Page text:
Dr. DoRight has recently been hired as the President of the “Universal Human Care Hospital”, where he oversees all departments with over 5,000 employees and over 20,000 patients at the medical facility. He has been provided with a broad set of duties and oversight of numerous departments, including business development, customer services, human resources, legal, patient advocacy, to name a few. He has managers in each department that he supervises and who work with him to address the needs of the various internal and external stakeholders of the hospital.
Dr. DoRight discovers that some patients within the hospital have been dying as a result of a variety of illegal procedures by doctors and nurses, and negligent supervision and oversight on their part.
This was brought to his attention in a few meetings and he told his Regional Director Compliance Manager and Executive Committee in January 2009. He was told by them that the matter would be investigated and they would report any findings to him as soon as possible. After two (2) years, there have been no results from the investigation and some patients are still passing away due to the negligent activities. He also answers to a board of trustees and interfaces with numerous community organizations and corporations who have various reasons for doing business with the hospital. Dr. DoRight continues to win awards for his leadership of the hospital and meeting business goals. He was recently named “Medical Business Executive of the Year” in 2011.
Write a six to seven (6-7) page paper in which you: 1. Determine at least three (3) different internal and external stakeholders that Dr. DoRight might have to deal with on a daily basis at the hospital. Discuss the duty of loyalty owed to each internal and external stakeholder.
2. Compare and contrast potential conflicts of interest that may exist between duties of loyalty owed to an internal stakeholder vs. an external stakeholder.
3. Determine whether Dr. DoRight has fulfilled his ethical duty by reporting the illegal procedures. Recommend additional steps Dr. DoRight should have taken to prevent further harm to current and future patients and reduce liability for his employer, the Universal Human Care Hospital.
4. Describe the deontology principle (p17-20) and apply it to the ethical dilemma that Dr. DoRight faces in this case.
5. Describe the utilitarianism principle (p14-17)and apply it to the ethical dilemma Dr. Do Right faces in this case.
Your assignment must follow these formatting requirements: * Be typed, double spaced, using Times New Roman font (size 12), with one-inch margins on all sides; references must follow APA or school-specific format. Check with your professor for any additional instructions. * Include a cover page containing the title of the assignment, the student’s name, the professor’s name, the course title, and the date. The cover page and the reference page are not included in the required page length.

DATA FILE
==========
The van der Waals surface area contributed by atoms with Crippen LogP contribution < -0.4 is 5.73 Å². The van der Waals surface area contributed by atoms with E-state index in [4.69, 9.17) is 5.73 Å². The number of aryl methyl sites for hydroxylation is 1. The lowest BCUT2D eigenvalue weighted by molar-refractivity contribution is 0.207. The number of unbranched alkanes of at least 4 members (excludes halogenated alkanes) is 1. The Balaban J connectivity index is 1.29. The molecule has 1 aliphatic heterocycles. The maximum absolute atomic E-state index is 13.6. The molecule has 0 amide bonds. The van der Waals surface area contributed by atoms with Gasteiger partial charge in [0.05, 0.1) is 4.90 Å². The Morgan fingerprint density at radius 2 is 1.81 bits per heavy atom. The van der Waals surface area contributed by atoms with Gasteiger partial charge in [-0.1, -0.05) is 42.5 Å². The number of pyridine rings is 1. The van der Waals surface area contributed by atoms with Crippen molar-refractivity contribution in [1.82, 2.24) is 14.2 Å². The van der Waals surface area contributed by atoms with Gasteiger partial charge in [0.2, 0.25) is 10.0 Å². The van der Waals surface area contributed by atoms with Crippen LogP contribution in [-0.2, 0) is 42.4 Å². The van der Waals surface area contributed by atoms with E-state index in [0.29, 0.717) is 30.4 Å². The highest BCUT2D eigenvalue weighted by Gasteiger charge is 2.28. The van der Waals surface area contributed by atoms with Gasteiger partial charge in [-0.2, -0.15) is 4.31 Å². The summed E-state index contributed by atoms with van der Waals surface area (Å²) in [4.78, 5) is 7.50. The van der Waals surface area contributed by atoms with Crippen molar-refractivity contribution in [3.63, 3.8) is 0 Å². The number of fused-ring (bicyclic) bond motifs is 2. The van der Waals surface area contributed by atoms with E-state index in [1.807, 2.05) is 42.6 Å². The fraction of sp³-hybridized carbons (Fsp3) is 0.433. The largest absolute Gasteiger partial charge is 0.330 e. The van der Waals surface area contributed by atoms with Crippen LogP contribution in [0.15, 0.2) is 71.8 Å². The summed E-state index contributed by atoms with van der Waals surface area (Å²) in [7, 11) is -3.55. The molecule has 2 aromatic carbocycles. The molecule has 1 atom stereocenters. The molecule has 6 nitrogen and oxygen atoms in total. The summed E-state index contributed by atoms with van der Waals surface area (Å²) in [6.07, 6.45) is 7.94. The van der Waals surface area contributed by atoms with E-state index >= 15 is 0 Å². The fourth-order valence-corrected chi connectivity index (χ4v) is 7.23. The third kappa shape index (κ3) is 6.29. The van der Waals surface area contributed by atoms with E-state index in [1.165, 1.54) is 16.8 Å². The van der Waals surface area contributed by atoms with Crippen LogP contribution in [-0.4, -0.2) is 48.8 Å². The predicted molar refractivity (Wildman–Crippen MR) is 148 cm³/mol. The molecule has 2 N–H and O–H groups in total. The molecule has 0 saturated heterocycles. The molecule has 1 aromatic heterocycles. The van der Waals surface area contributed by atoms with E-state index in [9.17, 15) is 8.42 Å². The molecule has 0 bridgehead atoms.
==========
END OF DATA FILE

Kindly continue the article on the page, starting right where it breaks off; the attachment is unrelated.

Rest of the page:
The specific course learning outcomes associated with this assignment are: * Analyze employee rights to health and safety in the workplace. * Use technology and information resources to research issues in law, ethics, and corporate governance. * Write clearly and concisely about law, ethics, and corporate governance using proper writing mechanics.
1. Determine at least three (3) different internal and external stakeholders that Dr. DoRight might have to deal with on a daily basis at the hospital. Discuss the duty of loyalty owed to each internal and external stakeholder. Internal stakeholders
Managers- the department managers, as agents of their employer, are held to a higher duty of loyalty standard than regular employees. The duty of loyalty specifically prohibits corporate officers from (1) actively exploiting their positions within the corporation for their own personal benefit or (2) hindering the ability of a corporation to continue the business for which it was developed.
Employees - the duty of loyalty requires that an employee act solely for the benefit of the employer in all matters connected with his or her employment. In general, the duty of loyalty prohibits non-officer employees from: 1) competing with the employer while still in the employ of that employer; 2) taking employer’s customer list or soliciting customers away from employer while still in the employ of that employer; and 3) appropriating the employer’s personal property. Trustees - The duty of loyalty is the requirement that trustees act in good faith in all matters relating to the administration of the trust.